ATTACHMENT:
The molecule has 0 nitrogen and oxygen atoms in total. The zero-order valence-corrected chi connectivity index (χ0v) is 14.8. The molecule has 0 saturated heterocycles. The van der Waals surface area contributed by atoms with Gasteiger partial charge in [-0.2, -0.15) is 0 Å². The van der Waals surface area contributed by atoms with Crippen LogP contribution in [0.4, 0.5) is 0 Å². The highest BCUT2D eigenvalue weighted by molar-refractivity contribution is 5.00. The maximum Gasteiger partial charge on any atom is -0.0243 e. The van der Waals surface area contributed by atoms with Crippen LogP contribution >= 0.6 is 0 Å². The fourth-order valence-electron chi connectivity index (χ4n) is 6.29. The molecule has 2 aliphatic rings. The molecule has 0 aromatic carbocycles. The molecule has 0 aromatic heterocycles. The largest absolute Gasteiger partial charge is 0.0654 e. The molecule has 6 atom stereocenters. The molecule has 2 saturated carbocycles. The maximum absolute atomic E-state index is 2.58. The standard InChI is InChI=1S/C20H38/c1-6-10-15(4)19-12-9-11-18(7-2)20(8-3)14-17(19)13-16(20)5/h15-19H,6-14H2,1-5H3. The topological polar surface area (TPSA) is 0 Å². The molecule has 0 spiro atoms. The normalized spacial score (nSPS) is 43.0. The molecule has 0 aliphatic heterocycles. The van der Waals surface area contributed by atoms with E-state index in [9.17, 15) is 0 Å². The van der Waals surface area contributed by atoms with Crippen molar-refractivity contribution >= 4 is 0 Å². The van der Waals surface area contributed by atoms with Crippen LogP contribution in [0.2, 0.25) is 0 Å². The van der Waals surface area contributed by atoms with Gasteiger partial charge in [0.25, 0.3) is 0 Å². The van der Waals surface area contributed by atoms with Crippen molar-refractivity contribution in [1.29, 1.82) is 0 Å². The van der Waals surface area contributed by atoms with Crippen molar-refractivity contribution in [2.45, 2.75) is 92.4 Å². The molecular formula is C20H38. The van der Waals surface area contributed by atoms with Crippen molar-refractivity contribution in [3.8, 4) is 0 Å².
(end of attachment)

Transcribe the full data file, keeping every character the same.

The molecule has 0 nitrogen and oxygen atoms in total. The zero-order valence-corrected chi connectivity index (χ0v) is 14.8. The molecule has 0 saturated heterocycles. The van der Waals surface area contributed by atoms with Gasteiger partial charge in [-0.2, -0.15) is 0 Å². The van der Waals surface area contributed by atoms with Crippen LogP contribution in [0.4, 0.5) is 0 Å². The highest BCUT2D eigenvalue weighted by molar-refractivity contribution is 5.00. The maximum Gasteiger partial charge on any atom is -0.0243 e. The van der Waals surface area contributed by atoms with Crippen LogP contribution >= 0.6 is 0 Å². The fourth-order valence-electron chi connectivity index (χ4n) is 6.29. The molecule has 2 aliphatic rings. The molecule has 0 aromatic carbocycles. The molecule has 0 aromatic heterocycles. The largest absolute Gasteiger partial charge is 0.0654 e. The molecule has 6 atom stereocenters. The molecule has 2 saturated carbocycles. The maximum absolute atomic E-state index is 2.58. The standard InChI is InChI=1S/C20H38/c1-6-10-15(4)19-12-9-11-18(7-2)20(8-3)14-17(19)13-16(20)5/h15-19H,6-14H2,1-5H3. The topological polar surface area (TPSA) is 0 Å². The molecule has 0 spiro atoms. The normalized spacial score (nSPS) is 43.0. The molecule has 0 aliphatic heterocycles. The van der Waals surface area contributed by atoms with E-state index in [9.17, 15) is 0 Å². The van der Waals surface area contributed by atoms with Crippen molar-refractivity contribution >= 4 is 0 Å². The van der Waals surface area contributed by atoms with Crippen LogP contribution in [0.2, 0.25) is 0 Å². The van der Waals surface area contributed by atoms with Gasteiger partial charge in [0.25, 0.3) is 0 Å². The van der Waals surface area contributed by atoms with Crippen molar-refractivity contribution in [1.29, 1.82) is 0 Å². The van der Waals surface area contributed by atoms with Crippen molar-refractivity contribution in [2.45, 2.75) is 92.4 Å². The molecular formula is C20H38. The van der Waals surface area contributed by atoms with Crippen molar-refractivity contribution in [3.8, 4) is 0 Å².